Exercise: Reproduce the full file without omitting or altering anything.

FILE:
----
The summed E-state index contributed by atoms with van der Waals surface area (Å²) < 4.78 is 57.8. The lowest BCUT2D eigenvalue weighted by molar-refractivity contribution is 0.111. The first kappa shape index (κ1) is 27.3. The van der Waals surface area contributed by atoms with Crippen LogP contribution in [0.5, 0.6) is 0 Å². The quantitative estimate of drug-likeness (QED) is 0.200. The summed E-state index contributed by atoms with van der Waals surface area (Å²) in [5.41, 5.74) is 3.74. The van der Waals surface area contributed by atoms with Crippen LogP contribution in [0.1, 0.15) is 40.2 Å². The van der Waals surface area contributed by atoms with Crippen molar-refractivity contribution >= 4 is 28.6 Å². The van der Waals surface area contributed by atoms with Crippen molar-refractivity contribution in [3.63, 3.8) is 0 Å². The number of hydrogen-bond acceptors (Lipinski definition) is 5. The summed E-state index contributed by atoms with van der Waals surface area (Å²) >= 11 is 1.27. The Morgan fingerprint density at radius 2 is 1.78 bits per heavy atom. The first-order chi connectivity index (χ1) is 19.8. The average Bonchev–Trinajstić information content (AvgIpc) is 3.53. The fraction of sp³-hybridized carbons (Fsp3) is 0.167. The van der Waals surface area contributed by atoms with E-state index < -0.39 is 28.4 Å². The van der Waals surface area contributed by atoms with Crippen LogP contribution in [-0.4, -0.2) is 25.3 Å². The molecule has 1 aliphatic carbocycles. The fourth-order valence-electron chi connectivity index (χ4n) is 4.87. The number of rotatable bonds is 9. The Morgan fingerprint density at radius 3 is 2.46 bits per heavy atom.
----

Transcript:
The summed E-state index contributed by atoms with van der Waals surface area (Å²) < 4.78 is 57.8. The lowest BCUT2D eigenvalue weighted by molar-refractivity contribution is 0.111. The first kappa shape index (κ1) is 27.3. The van der Waals surface area contributed by atoms with Crippen LogP contribution in [0.5, 0.6) is 0 Å². The quantitative estimate of drug-likeness (QED) is 0.200. The summed E-state index contributed by atoms with van der Waals surface area (Å²) in [5.41, 5.74) is 3.74. The van der Waals surface area contributed by atoms with Crippen LogP contribution in [0.1, 0.15) is 40.2 Å². The van der Waals surface area contributed by atoms with Crippen molar-refractivity contribution >= 4 is 28.6 Å². The van der Waals surface area contributed by atoms with Crippen molar-refractivity contribution in [3.63, 3.8) is 0 Å². The number of hydrogen-bond acceptors (Lipinski definition) is 5. The summed E-state index contributed by atoms with van der Waals surface area (Å²) >= 11 is 1.27. The Morgan fingerprint density at radius 2 is 1.78 bits per heavy atom. The first-order chi connectivity index (χ1) is 19.8. The average Bonchev–Trinajstić information content (AvgIpc) is 3.53. The fraction of sp³-hybridized carbons (Fsp3) is 0.167. The van der Waals surface area contributed by atoms with E-state index < -0.39 is 28.4 Å². The van der Waals surface area contributed by atoms with Crippen LogP contribution in [-0.4, -0.2) is 25.3 Å². The molecule has 1 aliphatic carbocycles. The fourth-order valence-electron chi connectivity index (χ4n) is 4.87. The number of rotatable bonds is 9. The Morgan fingerprint density at radius 3 is 2.46 bits per heavy atom.